[JMB]: In principle, a ROM vulnerability is not something you can recover from, and in most cases, it requires replacement of the chip and thus device. However, some (high-end) chips have a proprietary ROM patching mechanism that might help in these cases. Although often, these patching mechanisms have limitations on what kind of issues can be resolved this way and are not a substitute for trying as hard as possible to make the ROM free of vulnerabilities.

  • Are there any real attacks on bootloader?

[RBC]: Unfortunately, there exist many real attacks on bootloader implementations, as it is a common target for attackers; a quick search of “bootloader hack” in your favorite web search engine will yield many results on real products. In the webinar, we mentioned a couple of examples: a vulnerability found in the bootloader process of the OnePlus 6 phone, or an issue with signature verification on early versions of the Nintendo Wii operating system.

  • Is there any universal secure bootloader? For bare metal and OS based?

[RBC]: There exist intermediate bootloader stages with multi-platform compatibility and security features support, such as U-boot; however, as addressed in a previous question in this post, it is up to the implementer to configure all the security features correctly. Using the default configuration usually leads to relaxed security settings, and by default, it does not enable a secure boot chain.

  • How do Secure Bootloaders reduce boot-up times while staying fully secure? What are your recommendations?

[JO]: Security and functionality do not implicitly mean conflicting requirements.  No device is“fully secure.” Product and devices are secure against certain threats and for a period of time. The development of security functions and hardware is advancing, and as with any progress, security is becoming more available and more exposed at the same time. NDAs prohibit us from giving a more in-depth answer.

  • In the automotive sector, where we get ECUs from different suppliers, who should be testing the secure boot. OEM or supplier or both. It can be a generic question, not only for Automotive.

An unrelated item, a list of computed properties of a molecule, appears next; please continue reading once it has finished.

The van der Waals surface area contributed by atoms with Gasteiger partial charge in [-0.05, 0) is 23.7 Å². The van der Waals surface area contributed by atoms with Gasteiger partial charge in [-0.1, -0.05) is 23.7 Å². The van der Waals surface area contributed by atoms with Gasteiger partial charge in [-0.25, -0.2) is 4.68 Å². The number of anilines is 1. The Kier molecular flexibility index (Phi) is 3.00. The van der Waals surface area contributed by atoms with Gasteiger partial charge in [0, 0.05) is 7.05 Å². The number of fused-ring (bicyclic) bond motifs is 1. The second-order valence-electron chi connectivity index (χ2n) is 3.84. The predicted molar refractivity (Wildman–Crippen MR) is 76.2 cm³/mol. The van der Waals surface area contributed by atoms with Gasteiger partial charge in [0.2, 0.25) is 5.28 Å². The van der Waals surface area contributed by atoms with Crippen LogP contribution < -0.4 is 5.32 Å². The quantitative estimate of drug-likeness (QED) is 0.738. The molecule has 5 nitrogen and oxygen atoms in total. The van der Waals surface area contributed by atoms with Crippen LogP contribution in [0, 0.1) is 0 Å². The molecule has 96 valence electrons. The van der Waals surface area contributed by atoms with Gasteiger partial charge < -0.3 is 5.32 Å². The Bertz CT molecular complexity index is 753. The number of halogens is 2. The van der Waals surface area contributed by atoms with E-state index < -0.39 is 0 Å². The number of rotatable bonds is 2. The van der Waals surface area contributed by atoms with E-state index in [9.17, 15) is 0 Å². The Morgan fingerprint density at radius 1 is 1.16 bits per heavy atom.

[RBC]: In the automotive domain, cybersecurity-related standards and activities are relatively new if compared to other market segments, and there is no consensus or formal requirement on who should perform this testing activity. As an example, a recent standard such as ISO/SAE 21434 DIS does not specify requirements for which entity in the development process (OEM, Tier1, Tier2) should perform specific cybersecurity activities such as the testing of a secure boot implementation. However, the same standard requires in its Clause 15 that there should exist a document on distributed cybersecurity activities called Cybersecurity interface agreement; this document should describe in detail who does what (regarding cybersecurity) in the customer-supplier relationships. This enables every OEM to tailor its cybersecurity management process in the most appropriate & effective way.

  • What about the IoT market? Did you check ietf-suit draft? STANDARDS: What about the draft from the IETF group SUIT? (offline info about suit) It has interesting guidelines on writing small parsers and cryptography

[JO]: Several standards cover general principles regarding cryptography and security. Still, we are not aware of any standard that focuses on secure boot and covers general concepts relevant for secure boot such as privilege control, secure hardware setup, and data and stages verification. (maybe to mentioned just a few J3101, IETF SUIT, IEC 62443-4-2 – they have something related to secure boot but no details. Sometimes they have details on cryptography but not on how to secure boot with it.) Nevertheless, many resources could be used during the development of secure boot, but the developer will have to consider the whole process and final security goal of the development.

  • How can you protect this bootloader from a fault injection that will make you skip line 77?

[RBC]: There are different approaches to harden a bootloader implementation against fault injection attack, both in the hardware domain and in the software domain. Hardware countermeasures are out of scope for software developers and depend on your platform choice: the supplier will detail how fault injection is mitigated if done by hardware components (e.g., buffers, glitch detectors, shields, etc.). However, in the software domain, there are design patterns that can be followed in order to harden an implementation against Fault Injection. We strongly recommend the Riscure publication “Secure Application Programming in the presence of Side Channel Attacks” by Marc Witteman, where several of these software countermeasures are described.

For these questions, watch the webinar for answers:

  • Are there any good standards?
  • Would it make sense to go to common criteria for bootloader security evaluation?
  • The example is based on mobile devices (Android, I guess). Do you limit testing to SW attacks?
  • When you do an evaluation of bootloaders, what does it mean actually? Only SW evaluation or also HW (device) evaluation?
  • Do you evaluate HW-based attacks like glitch-based attacks (ex. using a ChipShouter)?
  • Can you also evaluate fault injection attacking your simulator?
  • Do you also have tests against hash collision attacks? I saw that you are calculating a SHA1 hash.

Watch the full webinar via this link